22 May 2017

The UK’s current approach to secrecy in the Brexit negotiations is especially counterproductive in the face of increasing EU transparency, says Oliver Ilott.

The European Council has published its “transparency regime” for the Brexit negotiations, committing the EU to a far greater degree of transparency than anything that we have seen in the UK. It sets out the ten classes of documents that could be issued by the Council, the Commission and member states, along with a default level of public disclosure for each.

We already know more about the EU’s negotiating mandate and negotiating team than the UK counterparts, but this new transparency regime goes further, committing the EU to publishing:

  • European Chief Negotiator Michel Barnier’s negotiating documents (defined as “Agendas for negotiating rounds / EU position papers / non-papers / EU text proposals etc.”)
  • the Council of member states “directions to the negotiator” on a case-by-case basis
  • UK “positions, draft proposals, non-papers, etc.”, again on a case-by-case basis and subject to “prior consultation”.

And yet, on the other side of the negotiating table, British politicians remain stubbornly wedded to the idea that there will be “no running commentary”.

That is a mistake.

The EU’s commitment to transparency in these talks is not born of naivety. It is a negotiating strategy calculated to increase its bargaining power. It is also a recognition that much of this material would leak anyway.

The EU wants to be able to control the public narrative around Brexit. Two weeks ago, the EU published its draft negotiating mandate. Its proposals on the prerogative of the European Court of Justice, the rights of EU citizens in the UK and the sequencing of the negotiations were in all the UK papers. Having taken a self-imposed vow of secrecy, Prime Minister Theresa May was unable to respond to any of the issues of substance.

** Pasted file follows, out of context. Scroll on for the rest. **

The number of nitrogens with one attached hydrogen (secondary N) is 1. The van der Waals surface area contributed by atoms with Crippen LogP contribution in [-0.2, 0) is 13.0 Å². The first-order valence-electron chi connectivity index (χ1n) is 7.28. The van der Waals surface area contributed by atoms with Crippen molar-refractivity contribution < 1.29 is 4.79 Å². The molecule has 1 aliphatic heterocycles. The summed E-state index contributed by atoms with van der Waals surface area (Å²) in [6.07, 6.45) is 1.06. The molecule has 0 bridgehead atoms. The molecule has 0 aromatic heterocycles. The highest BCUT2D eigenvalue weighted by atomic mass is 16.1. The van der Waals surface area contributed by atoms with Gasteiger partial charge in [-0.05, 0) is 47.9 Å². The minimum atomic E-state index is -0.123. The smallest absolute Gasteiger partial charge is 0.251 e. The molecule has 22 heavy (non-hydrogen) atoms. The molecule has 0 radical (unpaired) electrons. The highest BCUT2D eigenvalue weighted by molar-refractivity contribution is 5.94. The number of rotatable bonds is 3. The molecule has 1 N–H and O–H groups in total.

The European Council also realises that a degree of transparency will strengthen its hand by reducing room for manoeuvre. Politicians are bound by what they say in public. Every time the EU publishes a position on a given issue, it creates a political pressure to maintain that position.

Transparency reduces the ability to compromise. I expect that the “case-by-case” approach to publishing instructions from member states to Michel Barnier will be used to box him in on the most contentious issues.

The EU is thinking of transparency as a tool – useful in some places, less useful in others.

A degree of secrecy is necessary to allow negotiators the space to think innovatively, to propose and weigh potential compromises. So, the EU stops short of a commitment to total transparency. It wants talks to be open, but not wide open.

The UK on the other hand wants to run as much of the negotiations behind closed doors as possible. That may just be the preferred operating style of this government or it may be a conscious decision. Whatever the reason, it will play right into the EU’s hands.


My personal negotiating position would be to say to UK businesses that the normal business contracts with other EU businesses remain as pre Brexit. If the businesses say they cannot, tell the EU businesses to take the matter up with their own government. If their own government say they can't do anything because of EU regulations, point out that their government has abdicated their own responsibility and given it to the EU.

Just for fun read Adults in the Room before jumping to conclusions about negotiating with Brussels. It may be well over the top but there are some interesting lessons for us all there.

Where was this same lofty concern for transparency during the Greek debt crisis negotiations with Greek finance minister Yanis Varoufakis? Transparency à la carte is no transparency at all.

No, it's not. It's a tool and a tactic, enabling (amongst other things) the EU to claim more democratic consent for its positions than the UK government can for its own. As has been said, this is not a card game, nor is it analogous to a business deal. It is politics and power and Brussels is embarrassingly better at the former as well as enjoying much more of the latter.